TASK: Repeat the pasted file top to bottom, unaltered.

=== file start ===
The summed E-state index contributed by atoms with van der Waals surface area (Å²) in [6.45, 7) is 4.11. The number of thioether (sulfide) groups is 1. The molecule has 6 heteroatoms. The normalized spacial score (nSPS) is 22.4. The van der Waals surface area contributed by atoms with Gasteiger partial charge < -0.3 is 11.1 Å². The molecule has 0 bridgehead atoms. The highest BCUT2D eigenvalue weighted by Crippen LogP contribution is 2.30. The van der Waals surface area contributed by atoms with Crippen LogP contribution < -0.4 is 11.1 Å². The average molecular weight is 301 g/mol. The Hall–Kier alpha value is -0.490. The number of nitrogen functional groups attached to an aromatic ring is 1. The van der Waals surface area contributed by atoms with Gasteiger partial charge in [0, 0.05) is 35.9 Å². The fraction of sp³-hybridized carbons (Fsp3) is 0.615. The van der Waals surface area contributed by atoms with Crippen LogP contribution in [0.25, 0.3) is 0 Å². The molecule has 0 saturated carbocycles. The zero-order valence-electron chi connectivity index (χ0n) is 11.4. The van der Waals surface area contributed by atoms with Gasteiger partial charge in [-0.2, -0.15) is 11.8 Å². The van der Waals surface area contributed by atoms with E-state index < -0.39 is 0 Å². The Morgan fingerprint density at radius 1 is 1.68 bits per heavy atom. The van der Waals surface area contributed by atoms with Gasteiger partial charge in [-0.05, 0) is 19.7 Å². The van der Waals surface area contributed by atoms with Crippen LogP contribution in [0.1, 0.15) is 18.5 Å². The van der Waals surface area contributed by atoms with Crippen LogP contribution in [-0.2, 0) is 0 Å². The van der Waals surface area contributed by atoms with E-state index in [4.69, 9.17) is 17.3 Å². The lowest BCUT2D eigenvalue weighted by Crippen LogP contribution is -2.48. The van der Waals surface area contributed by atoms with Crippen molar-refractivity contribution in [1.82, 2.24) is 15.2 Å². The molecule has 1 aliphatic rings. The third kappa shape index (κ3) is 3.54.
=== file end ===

The summed E-state index contributed by atoms with van der Waals surface area (Å²) in [6.45, 7) is 4.11. The number of thioether (sulfide) groups is 1. The molecule has 6 heteroatoms. The normalized spacial score (nSPS) is 22.4. The van der Waals surface area contributed by atoms with Gasteiger partial charge < -0.3 is 11.1 Å². The molecule has 0 bridgehead atoms. The highest BCUT2D eigenvalue weighted by Crippen LogP contribution is 2.30. The van der Waals surface area contributed by atoms with Crippen LogP contribution < -0.4 is 11.1 Å². The average molecular weight is 301 g/mol. The Hall–Kier alpha value is -0.490. The number of nitrogen functional groups attached to an aromatic ring is 1. The van der Waals surface area contributed by atoms with Gasteiger partial charge in [0, 0.05) is 35.9 Å². The fraction of sp³-hybridized carbons (Fsp3) is 0.615. The van der Waals surface area contributed by atoms with Crippen LogP contribution in [0.25, 0.3) is 0 Å². The molecule has 0 saturated carbocycles. The zero-order valence-electron chi connectivity index (χ0n) is 11.4. The van der Waals surface area contributed by atoms with Gasteiger partial charge in [-0.2, -0.15) is 11.8 Å². The van der Waals surface area contributed by atoms with E-state index < -0.39 is 0 Å². The Morgan fingerprint density at radius 1 is 1.68 bits per heavy atom. The van der Waals surface area contributed by atoms with Gasteiger partial charge in [-0.05, 0) is 19.7 Å². The van der Waals surface area contributed by atoms with Crippen LogP contribution in [0.1, 0.15) is 18.5 Å². The van der Waals surface area contributed by atoms with Crippen LogP contribution in [-0.2, 0) is 0 Å². The van der Waals surface area contributed by atoms with E-state index in [4.69, 9.17) is 17.3 Å². The lowest BCUT2D eigenvalue weighted by Crippen LogP contribution is -2.48. The van der Waals surface area contributed by atoms with Crippen molar-refractivity contribution in [1.82, 2.24) is 15.2 Å². The molecule has 1 aliphatic rings. The third kappa shape index (κ3) is 3.54.